In many developed countries—Japan, South Korea, Italy, Spain, Germany, Canada, and the United States among them—fertility rates are below replacement rate. It’s far from cause for alarm despite claims by “birth dearthers” that we face social and economic catastrophe due to lower birth rates. With global population still growing at a rate of 1.1 percent, the world continues to add some 83 million people a year.
Offering insights and guidance from prominent academics and journalists, The Good Crisis: How Population Stabilization Can Foster a Healthy U.S. Economy (Population Connection; 2016) takes on one of today’s most pressing challenges: keeping our aging population healthy, productive, and prepared for today’s technologically-focused jobs. At the same time, today’s youth must be prepared for productive futures through education, skills training, and delayed parenthood.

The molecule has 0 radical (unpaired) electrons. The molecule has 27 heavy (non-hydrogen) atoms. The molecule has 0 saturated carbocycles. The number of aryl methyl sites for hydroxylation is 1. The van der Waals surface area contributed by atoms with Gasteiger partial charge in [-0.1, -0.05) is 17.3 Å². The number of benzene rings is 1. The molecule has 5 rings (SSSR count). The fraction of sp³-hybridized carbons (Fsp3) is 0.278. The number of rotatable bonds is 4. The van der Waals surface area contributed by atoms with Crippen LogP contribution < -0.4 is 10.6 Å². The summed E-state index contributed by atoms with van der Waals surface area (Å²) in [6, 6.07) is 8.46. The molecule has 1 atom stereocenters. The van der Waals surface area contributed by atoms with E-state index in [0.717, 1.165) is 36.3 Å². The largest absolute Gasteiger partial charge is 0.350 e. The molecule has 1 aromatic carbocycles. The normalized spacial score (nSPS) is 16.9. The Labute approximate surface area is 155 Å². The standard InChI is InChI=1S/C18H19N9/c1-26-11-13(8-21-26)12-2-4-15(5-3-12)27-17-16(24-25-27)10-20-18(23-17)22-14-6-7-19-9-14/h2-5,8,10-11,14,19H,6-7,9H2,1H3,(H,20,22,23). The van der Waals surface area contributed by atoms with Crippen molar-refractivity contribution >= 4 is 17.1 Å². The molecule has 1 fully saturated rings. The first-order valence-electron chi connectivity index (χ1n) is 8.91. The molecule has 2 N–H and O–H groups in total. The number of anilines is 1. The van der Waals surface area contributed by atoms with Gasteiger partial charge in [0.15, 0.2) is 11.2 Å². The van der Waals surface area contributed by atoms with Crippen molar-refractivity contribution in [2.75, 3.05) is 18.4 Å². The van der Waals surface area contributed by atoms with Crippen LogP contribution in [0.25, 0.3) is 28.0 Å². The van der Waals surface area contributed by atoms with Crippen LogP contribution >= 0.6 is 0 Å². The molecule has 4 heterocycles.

Dispelling anxieties about the impact of slowing population growth on Social Security, commerce, and society, this collection of essays presents innovative and practical solutions to issues from labor shortages to fossil fuel dependence. Backed by extensive research and real-world examples, The Good Crisis presents a path to a more productive, sustainable world.
How to reduce unplanned and teen pregnancy—with the help of peer counseling, comprehensive sex education, and access to birth control—to allow women to maintain control over their lives.
Shattering myths about our supposedly imperiled population, The Good Crisis introduces remarkable possibilities for the well-being of our nation—and our planet—that don’t depend on population growth.
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